A 5 Judge Bench of the Supreme Court will decide whether a legislator enjoys immunity under Article 194(2) of the Constitution from prosecution for accepting bribes to vote in Parliament or an Assembly.
Sita Soren, a member of the Jharkhand Mukti Morcha (JMM) was accused of accepting a bribe to vote for a particular candidate in the Rajya Sabha Elections of 2012. The Central Bureau of Investigation (CBI) subsequently filed an official chargesheet against Sita Soren for allegedly accepting a bribe for a vote and a case was filed in the High Court of Jharkhand. In 2014, The Jharkhand High Court dismissed the plea filed by Sita Soren seeking to quash the criminal proceedings that had been initiated against her, claiming that she enjoyed immunity under Article 194(2) of the Constitution. The case has subsequently been appealed before the Supreme Court.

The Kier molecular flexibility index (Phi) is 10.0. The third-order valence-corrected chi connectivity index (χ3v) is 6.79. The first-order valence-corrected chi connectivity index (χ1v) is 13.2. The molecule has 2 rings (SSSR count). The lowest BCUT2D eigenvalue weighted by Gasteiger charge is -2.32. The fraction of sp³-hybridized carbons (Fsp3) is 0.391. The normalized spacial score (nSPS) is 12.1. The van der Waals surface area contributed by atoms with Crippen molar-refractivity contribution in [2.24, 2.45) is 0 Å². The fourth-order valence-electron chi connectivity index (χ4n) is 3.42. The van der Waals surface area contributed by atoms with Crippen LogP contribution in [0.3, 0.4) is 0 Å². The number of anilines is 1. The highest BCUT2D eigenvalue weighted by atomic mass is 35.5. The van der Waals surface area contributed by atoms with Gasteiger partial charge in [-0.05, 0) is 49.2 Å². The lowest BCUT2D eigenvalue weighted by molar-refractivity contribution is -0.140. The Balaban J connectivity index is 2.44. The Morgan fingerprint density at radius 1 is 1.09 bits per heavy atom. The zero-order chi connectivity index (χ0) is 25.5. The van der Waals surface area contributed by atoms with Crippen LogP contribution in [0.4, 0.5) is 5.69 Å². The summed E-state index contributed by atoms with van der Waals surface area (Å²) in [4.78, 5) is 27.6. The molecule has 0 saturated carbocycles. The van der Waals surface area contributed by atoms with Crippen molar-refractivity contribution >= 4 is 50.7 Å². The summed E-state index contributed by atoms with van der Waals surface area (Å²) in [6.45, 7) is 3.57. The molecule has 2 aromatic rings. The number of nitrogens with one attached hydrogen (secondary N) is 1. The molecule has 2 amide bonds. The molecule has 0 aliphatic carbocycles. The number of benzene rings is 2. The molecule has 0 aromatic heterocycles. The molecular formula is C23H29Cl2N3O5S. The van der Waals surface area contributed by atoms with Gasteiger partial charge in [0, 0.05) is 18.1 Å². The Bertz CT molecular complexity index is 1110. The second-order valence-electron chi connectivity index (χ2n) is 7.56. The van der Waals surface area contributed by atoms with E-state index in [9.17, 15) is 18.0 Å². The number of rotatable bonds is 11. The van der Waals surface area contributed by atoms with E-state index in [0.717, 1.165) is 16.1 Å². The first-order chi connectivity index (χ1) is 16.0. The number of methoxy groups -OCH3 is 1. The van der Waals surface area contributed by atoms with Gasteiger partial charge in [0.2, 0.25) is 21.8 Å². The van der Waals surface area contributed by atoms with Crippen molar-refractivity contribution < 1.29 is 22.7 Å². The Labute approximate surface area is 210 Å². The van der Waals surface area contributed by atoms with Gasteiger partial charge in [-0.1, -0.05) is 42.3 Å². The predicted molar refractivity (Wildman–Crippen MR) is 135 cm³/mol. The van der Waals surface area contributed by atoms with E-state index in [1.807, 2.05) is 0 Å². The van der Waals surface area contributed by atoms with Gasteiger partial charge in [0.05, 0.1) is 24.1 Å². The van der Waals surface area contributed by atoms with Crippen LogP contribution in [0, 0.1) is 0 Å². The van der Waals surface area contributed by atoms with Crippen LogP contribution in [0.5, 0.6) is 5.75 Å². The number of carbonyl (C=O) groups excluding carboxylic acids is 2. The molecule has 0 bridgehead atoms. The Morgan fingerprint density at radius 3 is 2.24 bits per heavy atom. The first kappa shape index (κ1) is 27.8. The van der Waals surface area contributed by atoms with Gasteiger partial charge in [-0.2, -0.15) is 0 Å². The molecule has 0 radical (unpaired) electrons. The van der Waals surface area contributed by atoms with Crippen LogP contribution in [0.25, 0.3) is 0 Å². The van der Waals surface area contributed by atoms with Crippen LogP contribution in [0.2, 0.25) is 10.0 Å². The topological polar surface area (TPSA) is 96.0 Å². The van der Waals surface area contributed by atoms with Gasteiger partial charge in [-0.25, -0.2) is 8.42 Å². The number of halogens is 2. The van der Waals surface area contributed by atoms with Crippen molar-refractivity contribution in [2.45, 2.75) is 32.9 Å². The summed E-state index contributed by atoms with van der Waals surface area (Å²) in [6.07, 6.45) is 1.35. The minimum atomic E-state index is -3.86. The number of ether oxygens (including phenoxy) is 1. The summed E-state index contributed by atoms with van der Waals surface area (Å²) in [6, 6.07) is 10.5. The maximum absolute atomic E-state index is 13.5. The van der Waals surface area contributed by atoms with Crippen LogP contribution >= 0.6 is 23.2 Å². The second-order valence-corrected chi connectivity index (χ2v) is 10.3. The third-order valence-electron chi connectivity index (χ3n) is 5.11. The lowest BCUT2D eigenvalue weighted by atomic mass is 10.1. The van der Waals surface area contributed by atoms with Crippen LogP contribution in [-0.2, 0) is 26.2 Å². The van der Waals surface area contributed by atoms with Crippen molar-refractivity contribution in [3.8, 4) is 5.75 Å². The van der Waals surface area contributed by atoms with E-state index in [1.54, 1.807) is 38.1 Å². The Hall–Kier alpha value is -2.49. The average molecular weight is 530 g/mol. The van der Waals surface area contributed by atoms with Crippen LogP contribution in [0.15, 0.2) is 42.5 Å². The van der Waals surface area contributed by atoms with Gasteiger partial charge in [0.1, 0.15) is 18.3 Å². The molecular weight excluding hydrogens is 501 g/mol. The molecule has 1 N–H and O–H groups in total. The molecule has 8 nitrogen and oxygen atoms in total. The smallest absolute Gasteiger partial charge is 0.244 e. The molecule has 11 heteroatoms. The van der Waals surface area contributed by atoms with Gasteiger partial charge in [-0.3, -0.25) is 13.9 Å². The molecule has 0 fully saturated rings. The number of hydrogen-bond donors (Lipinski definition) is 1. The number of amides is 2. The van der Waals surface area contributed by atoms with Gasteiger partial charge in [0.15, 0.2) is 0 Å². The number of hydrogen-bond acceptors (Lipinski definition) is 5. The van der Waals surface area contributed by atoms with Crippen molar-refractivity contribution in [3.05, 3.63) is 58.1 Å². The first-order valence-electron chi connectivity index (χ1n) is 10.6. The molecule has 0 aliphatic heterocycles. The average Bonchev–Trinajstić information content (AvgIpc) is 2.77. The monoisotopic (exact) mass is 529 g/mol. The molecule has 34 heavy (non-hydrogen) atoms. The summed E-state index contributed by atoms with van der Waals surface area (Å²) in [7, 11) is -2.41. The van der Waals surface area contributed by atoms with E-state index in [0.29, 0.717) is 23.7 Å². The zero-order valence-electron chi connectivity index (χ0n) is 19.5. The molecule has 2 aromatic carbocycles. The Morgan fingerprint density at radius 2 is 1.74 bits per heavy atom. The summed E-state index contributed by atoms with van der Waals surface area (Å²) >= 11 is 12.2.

A 3 judge Bench of the Supreme Court heard the case on March 7th, 2019 and took note of the decision of the Constitution Bench in P V Narsimha Rao v. State (1998), where the Court in a 3:2 majority had held that parliamentarians had immunity under the Constitution against criminal prosecution with regards to their speech and votes in the House. The Bench comprising CJI Ranjan Gogoi, Justice S Abdul Nazeer, and Justice Sanjiv Khanna had accordingly referred the matter for consideration by a larger Bench.
Article 194(2) states that 'No member of the Legislature of a State shall be liable to any proceedings in any court in respect of anything said or any vote given by him in the Legislature or any committee thereof, and no person shall be so liable in respect of the publication by or under the authority of a House of such a Legislature of any report, paper, votes or proceedings.'
1) Whether a legislator enjoys immunity under Article 105 (2) or Article 194(2) of the Constitution from prosecution for accepting bribes to vote in Parliament or an Assembly.